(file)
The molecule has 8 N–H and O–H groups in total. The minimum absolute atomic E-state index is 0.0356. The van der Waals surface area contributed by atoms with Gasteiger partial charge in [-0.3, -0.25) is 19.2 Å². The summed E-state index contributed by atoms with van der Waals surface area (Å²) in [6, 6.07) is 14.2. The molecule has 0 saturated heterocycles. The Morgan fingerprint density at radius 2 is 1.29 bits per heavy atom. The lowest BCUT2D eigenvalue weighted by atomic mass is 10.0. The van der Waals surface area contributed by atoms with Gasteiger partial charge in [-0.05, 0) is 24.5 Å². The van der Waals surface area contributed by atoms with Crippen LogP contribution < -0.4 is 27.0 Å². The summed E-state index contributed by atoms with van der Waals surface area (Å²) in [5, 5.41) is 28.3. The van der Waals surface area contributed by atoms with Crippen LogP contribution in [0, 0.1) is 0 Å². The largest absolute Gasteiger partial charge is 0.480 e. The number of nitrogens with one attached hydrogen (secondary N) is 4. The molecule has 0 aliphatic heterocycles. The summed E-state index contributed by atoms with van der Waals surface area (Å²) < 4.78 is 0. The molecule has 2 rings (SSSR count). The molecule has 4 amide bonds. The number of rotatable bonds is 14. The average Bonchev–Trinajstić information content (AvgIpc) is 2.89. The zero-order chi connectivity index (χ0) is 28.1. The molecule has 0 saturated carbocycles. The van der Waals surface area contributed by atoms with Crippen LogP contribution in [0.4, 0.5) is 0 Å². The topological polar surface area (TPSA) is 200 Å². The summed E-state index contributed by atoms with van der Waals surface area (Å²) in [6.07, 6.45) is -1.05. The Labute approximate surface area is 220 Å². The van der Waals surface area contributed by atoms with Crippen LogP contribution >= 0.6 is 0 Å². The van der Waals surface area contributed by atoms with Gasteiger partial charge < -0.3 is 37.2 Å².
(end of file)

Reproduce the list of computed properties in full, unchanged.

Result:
The molecule has 8 N–H and O–H groups in total. The minimum absolute atomic E-state index is 0.0356. The van der Waals surface area contributed by atoms with Gasteiger partial charge in [-0.3, -0.25) is 19.2 Å². The summed E-state index contributed by atoms with van der Waals surface area (Å²) in [6, 6.07) is 14.2. The molecule has 0 saturated heterocycles. The Morgan fingerprint density at radius 2 is 1.29 bits per heavy atom. The lowest BCUT2D eigenvalue weighted by atomic mass is 10.0. The van der Waals surface area contributed by atoms with Gasteiger partial charge in [-0.05, 0) is 24.5 Å². The van der Waals surface area contributed by atoms with Crippen LogP contribution < -0.4 is 27.0 Å². The summed E-state index contributed by atoms with van der Waals surface area (Å²) in [5, 5.41) is 28.3. The van der Waals surface area contributed by atoms with Crippen LogP contribution in [0, 0.1) is 0 Å². The largest absolute Gasteiger partial charge is 0.480 e. The number of nitrogens with one attached hydrogen (secondary N) is 4. The molecule has 0 aliphatic heterocycles. The summed E-state index contributed by atoms with van der Waals surface area (Å²) < 4.78 is 0. The molecule has 2 rings (SSSR count). The molecule has 4 amide bonds. The number of rotatable bonds is 14. The average Bonchev–Trinajstić information content (AvgIpc) is 2.89. The zero-order chi connectivity index (χ0) is 28.1. The molecule has 0 saturated carbocycles. The van der Waals surface area contributed by atoms with Crippen LogP contribution in [0.4, 0.5) is 0 Å². The topological polar surface area (TPSA) is 200 Å². The summed E-state index contributed by atoms with van der Waals surface area (Å²) in [6.07, 6.45) is -1.05. The Labute approximate surface area is 220 Å². The van der Waals surface area contributed by atoms with Crippen LogP contribution >= 0.6 is 0 Å². The van der Waals surface area contributed by atoms with Gasteiger partial charge < -0.3 is 37.2 Å².